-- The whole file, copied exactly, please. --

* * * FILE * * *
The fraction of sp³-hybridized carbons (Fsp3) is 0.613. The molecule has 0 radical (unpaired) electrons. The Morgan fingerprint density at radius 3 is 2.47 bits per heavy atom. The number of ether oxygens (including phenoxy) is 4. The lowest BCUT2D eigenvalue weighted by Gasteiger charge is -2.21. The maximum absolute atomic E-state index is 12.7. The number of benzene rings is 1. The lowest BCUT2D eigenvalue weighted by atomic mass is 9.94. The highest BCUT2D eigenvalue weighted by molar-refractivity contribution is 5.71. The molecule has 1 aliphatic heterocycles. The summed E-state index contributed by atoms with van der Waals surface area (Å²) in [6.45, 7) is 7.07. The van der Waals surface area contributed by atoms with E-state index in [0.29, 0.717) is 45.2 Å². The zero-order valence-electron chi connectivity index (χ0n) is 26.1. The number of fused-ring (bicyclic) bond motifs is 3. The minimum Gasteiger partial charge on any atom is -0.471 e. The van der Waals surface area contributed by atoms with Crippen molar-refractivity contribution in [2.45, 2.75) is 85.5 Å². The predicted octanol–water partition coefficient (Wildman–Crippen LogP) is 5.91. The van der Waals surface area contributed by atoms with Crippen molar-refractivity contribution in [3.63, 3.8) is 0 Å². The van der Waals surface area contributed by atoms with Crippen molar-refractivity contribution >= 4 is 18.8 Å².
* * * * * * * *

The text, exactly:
The fraction of sp³-hybridized carbons (Fsp3) is 0.613. The molecule has 0 radical (unpaired) electrons. The Morgan fingerprint density at radius 3 is 2.47 bits per heavy atom. The number of ether oxygens (including phenoxy) is 4. The lowest BCUT2D eigenvalue weighted by Gasteiger charge is -2.21. The maximum absolute atomic E-state index is 12.7. The number of benzene rings is 1. The lowest BCUT2D eigenvalue weighted by atomic mass is 9.94. The highest BCUT2D eigenvalue weighted by molar-refractivity contribution is 5.71. The molecule has 1 aliphatic heterocycles. The summed E-state index contributed by atoms with van der Waals surface area (Å²) in [6.45, 7) is 7.07. The van der Waals surface area contributed by atoms with E-state index in [0.29, 0.717) is 45.2 Å². The zero-order valence-electron chi connectivity index (χ0n) is 26.1. The number of fused-ring (bicyclic) bond motifs is 3. The minimum Gasteiger partial charge on any atom is -0.471 e. The van der Waals surface area contributed by atoms with Crippen molar-refractivity contribution in [2.45, 2.75) is 85.5 Å². The predicted octanol–water partition coefficient (Wildman–Crippen LogP) is 5.91. The van der Waals surface area contributed by atoms with Crippen molar-refractivity contribution in [3.63, 3.8) is 0 Å². The van der Waals surface area contributed by atoms with Crippen molar-refractivity contribution >= 4 is 18.8 Å².